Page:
Oslo Elm Day
Last weekend I attended Oslo Elm Day. Oslo Elm Day is an two track conference of talks regarding the Elm language with 174 attendees. Personally I’m quite excited about the promise of writing applications that can’t crash at runtime and want to learn more.
Just in case it provides relevant context for my comments the track that I chose to follow during the day was;
- Exploring elm-spa-example - Richard Feldman
- Being human in the Elm community - Ossi Hanhinen
- Joyful Particles in Elm - Brian Hicks
- Parsing lexical ambiguity with Elm and expressive types - Emma Tsujimoto Cunningham
- Picture combinators and recursive fish - Einar W. Høst
- Color Coding with Elm - Tessa Kelly
- A Markup for the Statically Typed - Matthew Griffith
- The Extensibility Problem - Robin Heggelund Hansen
- On the Elm Track with NSB - Jonas Berdal
- Do Parsers dream of Electric Guitars? - Ju Liu
- Emulating the Nintendo Game Boy CPU with Elm - Manuel Fuchs
- Slaying a UI Antipattern - Kris Jenkins
Once the talks were published online I also caught up with;
- Elm at large (companies) - Luca Mugnaini
- Lessons learned teaching Elm to kids - Teodor Lunaas Heggelund
- Audio, Video, and Elm – Best Practices for Multimedia - Dan Abrams
- Automated conference scheduling powered by Elm - Viktor Tymoshenko
All of these talks are available in an Oslo Elm Day 2019 playlist on YouTube
Summary of the conference
It’s difficult to to point any particular high point of the conference, all of the talks that I saw were of high quality, although some were definitely hampered by the 20 minute format. The Recursive fish, Electric Guitars and Game Boy talks fall into this latter category and while all were very fun to watch I struggle to say that I learned anything useful from them.
Kris Jenkins' talk is one that I think every frontend developer should watch, there’s nothing preventing you from modelling data in a similar way in other frontend stacks to achieve the same goals, this should be the default way of thinking no matter how you write frontend applications.
The talk that I think that I will gain most use from was the markup talk. Inspired by Chris Krycho’s writing on the topic, which supports one of the concepts in a book I read a few years back called Teach What you Know (Amazon, but not an affiliate link), I’ve been trying to write down everything I do at work, but also documenting my journey to work so that I can later try and analyze the effects of being a bit earlier or later.
Right now I’m just dumping this in some kind of yaml-ish format like the following;
journeyToWork: - 06:44: Left home - 06:52: Buss left Milesten (06:48 buss was late) - 07:04: Train left Sandvika - 07:40: Arrived at work.
So far I’ve prioritised the fact that I’ve documented things over how to present or use the data at a later date. I’m now thinking that elm-markup could be an interesting tool to inject more semantic meaning to this log/diary so that could visualise things later.
General thoughts about Elm
I like what I see, and the core concepts appeal to my values but I don’t think I could recommend I’ve building something that other people will have to maintain. The main negatives here being;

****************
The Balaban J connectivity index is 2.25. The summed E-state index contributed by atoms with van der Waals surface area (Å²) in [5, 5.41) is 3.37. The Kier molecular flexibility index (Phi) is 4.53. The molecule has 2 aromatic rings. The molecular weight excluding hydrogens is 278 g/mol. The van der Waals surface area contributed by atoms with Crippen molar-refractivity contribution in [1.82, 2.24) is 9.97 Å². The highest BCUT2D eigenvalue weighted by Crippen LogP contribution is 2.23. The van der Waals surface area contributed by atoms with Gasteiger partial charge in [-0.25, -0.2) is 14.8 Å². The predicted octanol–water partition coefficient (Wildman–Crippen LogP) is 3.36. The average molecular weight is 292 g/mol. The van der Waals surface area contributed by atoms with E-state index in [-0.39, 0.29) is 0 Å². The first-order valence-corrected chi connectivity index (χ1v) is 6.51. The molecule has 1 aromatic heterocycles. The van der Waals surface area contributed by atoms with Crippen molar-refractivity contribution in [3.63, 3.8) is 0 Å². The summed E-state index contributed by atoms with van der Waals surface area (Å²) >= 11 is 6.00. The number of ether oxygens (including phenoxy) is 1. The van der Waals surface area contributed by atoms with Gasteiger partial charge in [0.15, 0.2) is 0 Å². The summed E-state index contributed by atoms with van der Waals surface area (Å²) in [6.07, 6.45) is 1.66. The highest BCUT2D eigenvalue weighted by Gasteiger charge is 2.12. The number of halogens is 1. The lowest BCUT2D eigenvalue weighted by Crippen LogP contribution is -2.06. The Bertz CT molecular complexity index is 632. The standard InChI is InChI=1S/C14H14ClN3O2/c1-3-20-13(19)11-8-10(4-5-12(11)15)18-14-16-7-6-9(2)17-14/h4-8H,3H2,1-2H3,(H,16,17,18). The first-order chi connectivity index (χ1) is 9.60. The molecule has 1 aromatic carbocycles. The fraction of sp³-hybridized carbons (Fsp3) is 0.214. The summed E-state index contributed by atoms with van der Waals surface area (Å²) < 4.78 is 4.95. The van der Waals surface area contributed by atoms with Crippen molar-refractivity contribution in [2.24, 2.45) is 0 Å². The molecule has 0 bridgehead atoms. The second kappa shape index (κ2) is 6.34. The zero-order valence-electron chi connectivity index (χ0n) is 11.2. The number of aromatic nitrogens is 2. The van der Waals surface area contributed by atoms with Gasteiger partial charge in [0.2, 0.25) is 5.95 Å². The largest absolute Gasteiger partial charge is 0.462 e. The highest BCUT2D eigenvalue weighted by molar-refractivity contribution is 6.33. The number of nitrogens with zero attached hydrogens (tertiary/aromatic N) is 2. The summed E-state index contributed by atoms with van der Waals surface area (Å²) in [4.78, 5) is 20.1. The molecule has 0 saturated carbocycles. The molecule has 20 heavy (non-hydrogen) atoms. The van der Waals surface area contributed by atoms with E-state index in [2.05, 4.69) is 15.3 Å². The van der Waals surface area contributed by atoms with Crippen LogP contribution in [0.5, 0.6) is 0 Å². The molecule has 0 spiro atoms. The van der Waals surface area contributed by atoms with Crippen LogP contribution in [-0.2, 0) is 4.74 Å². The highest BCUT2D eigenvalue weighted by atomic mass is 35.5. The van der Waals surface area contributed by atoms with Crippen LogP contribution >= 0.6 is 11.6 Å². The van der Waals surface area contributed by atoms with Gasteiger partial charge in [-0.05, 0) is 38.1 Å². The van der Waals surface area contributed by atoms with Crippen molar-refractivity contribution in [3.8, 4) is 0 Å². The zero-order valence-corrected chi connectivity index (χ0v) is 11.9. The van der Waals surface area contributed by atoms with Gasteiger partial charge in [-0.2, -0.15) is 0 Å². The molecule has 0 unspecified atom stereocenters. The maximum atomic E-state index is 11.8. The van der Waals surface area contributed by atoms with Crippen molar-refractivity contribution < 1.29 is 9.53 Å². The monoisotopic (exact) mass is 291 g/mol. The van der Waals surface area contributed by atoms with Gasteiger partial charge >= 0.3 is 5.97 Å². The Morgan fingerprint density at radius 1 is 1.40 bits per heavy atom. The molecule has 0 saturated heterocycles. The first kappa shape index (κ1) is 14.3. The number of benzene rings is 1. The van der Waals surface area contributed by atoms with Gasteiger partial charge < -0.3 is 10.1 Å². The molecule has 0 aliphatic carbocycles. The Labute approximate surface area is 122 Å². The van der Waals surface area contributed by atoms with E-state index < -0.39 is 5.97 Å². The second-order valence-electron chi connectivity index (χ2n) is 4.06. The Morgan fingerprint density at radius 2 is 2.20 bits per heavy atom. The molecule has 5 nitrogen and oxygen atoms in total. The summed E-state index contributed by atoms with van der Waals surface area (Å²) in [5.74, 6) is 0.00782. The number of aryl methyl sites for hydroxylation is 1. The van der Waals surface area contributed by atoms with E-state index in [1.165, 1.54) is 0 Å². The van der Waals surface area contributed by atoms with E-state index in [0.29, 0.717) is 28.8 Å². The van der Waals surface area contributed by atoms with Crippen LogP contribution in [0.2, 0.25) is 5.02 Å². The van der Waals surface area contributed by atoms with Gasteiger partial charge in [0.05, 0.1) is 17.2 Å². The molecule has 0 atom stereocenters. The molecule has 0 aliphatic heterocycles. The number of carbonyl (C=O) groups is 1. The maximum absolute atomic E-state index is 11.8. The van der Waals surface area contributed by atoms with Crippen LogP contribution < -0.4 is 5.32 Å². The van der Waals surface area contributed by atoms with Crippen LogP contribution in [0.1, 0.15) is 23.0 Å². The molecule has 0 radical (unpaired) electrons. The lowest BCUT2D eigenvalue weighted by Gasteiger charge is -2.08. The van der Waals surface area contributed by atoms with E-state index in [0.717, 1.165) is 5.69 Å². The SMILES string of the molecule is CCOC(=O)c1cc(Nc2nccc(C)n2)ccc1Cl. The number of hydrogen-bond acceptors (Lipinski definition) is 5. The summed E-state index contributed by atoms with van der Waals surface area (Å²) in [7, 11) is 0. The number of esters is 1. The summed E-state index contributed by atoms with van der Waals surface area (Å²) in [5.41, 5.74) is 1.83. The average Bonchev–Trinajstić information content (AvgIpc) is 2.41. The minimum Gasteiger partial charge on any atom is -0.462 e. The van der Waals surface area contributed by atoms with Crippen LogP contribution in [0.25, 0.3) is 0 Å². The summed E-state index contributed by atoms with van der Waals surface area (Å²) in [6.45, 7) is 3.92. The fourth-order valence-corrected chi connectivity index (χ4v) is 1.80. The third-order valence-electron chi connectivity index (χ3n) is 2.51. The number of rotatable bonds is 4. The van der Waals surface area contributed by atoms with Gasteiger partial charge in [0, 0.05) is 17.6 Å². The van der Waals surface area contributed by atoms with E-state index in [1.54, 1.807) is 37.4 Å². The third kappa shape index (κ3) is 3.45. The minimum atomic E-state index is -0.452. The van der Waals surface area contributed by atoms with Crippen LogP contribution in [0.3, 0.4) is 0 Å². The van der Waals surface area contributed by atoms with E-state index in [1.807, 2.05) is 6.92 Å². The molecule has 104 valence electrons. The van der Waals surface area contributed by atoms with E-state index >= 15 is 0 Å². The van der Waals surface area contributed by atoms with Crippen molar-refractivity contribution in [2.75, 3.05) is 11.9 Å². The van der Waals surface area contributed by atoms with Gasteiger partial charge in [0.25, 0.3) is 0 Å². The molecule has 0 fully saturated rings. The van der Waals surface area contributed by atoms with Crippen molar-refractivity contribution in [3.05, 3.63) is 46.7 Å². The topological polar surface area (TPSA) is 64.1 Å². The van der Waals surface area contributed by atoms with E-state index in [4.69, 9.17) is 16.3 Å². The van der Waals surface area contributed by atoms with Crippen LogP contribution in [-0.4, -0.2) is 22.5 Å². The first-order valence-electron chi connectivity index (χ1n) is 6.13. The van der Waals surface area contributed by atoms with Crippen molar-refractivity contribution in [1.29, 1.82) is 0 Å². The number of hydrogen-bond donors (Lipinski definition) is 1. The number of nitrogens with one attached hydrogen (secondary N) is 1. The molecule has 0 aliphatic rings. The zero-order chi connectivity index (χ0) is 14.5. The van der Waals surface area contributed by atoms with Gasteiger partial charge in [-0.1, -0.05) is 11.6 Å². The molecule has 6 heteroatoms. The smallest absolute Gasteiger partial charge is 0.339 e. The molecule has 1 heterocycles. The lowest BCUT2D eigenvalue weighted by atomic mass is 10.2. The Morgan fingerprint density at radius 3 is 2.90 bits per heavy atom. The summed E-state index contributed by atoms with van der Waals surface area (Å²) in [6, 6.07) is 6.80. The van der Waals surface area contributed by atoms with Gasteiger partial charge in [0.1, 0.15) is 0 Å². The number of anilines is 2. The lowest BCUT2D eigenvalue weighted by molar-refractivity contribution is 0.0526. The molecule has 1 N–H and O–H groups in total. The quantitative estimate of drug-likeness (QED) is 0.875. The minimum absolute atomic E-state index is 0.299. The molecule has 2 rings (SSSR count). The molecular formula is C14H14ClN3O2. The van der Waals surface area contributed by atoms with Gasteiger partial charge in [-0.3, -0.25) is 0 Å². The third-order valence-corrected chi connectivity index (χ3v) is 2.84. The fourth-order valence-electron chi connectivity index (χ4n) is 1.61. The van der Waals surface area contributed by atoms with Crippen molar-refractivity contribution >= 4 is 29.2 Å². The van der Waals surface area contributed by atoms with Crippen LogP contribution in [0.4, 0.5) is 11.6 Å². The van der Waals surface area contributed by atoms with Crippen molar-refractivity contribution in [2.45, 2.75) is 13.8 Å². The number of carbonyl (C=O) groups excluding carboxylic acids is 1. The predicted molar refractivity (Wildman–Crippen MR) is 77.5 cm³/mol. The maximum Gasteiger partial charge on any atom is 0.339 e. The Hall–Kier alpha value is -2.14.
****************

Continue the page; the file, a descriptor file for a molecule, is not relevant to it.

- While Luca Mugnaini presented a chart of Elm developers pr 1M inhabitants where Norway came out on top, I don’t get the impression that general compentence is present in the marketplace.
- Lack of transparency in the stewardship of the language.
- Relative immaturity, every experience talk mentioned 0.18->0.19 was a painful upgrade.
- Reusing code privately is difficult. NSB talk had a clunky solution to this.
That said I do think that every frontend developer should develop something in Elm and see if there are any concepts or ideas that can transfer to how they work. For example;
- Use your type system. TypeScript is almost a requirement these days, it has union types which are the cornerstone of the solution presented in Kris Jenkins' talk.
- Get rid of null. Again TypeScript saves the day with the
- Embrace immutability. Not really possible to enforce, but you can still write use conventions to avoid mutating data.
- Stateless components have been pushed as a best practice in React land for a while. Elm enforces this at the language level, nothing is stopping you from following this principal for writing easy to reason about code in any framework.
- Single source of truth state management. Redux might require more boilerplate than doing the equivalent in Elm but it’s still better than the alternatives.
My next steps with Elm
I don’t remember which Slack I picked this up from but I found the primary exercise in How to Design Worlds to be an approachable task that I was thinking of porting to Elm to demonstrate Elm to colleagues at work (I have a working ellie that needs cleaning up).
After a bit more thought I decided that an interactive game wasn’t the best way to present a new tech to people who spend their day job writing case handling and other systems that typically comprise of many forms with cross validation etc.
So my first plan is to reformat my How to Design Worlds in Elm project to blog format. After that I’ll move on to creating something a little closer to what I do in my $DAYJOB. Finally I’ll try and create some kind of visualisation of my journey to work using entries formatted with elm-markup as the source.
I’m still looking forward to what the future of Elm has to offer.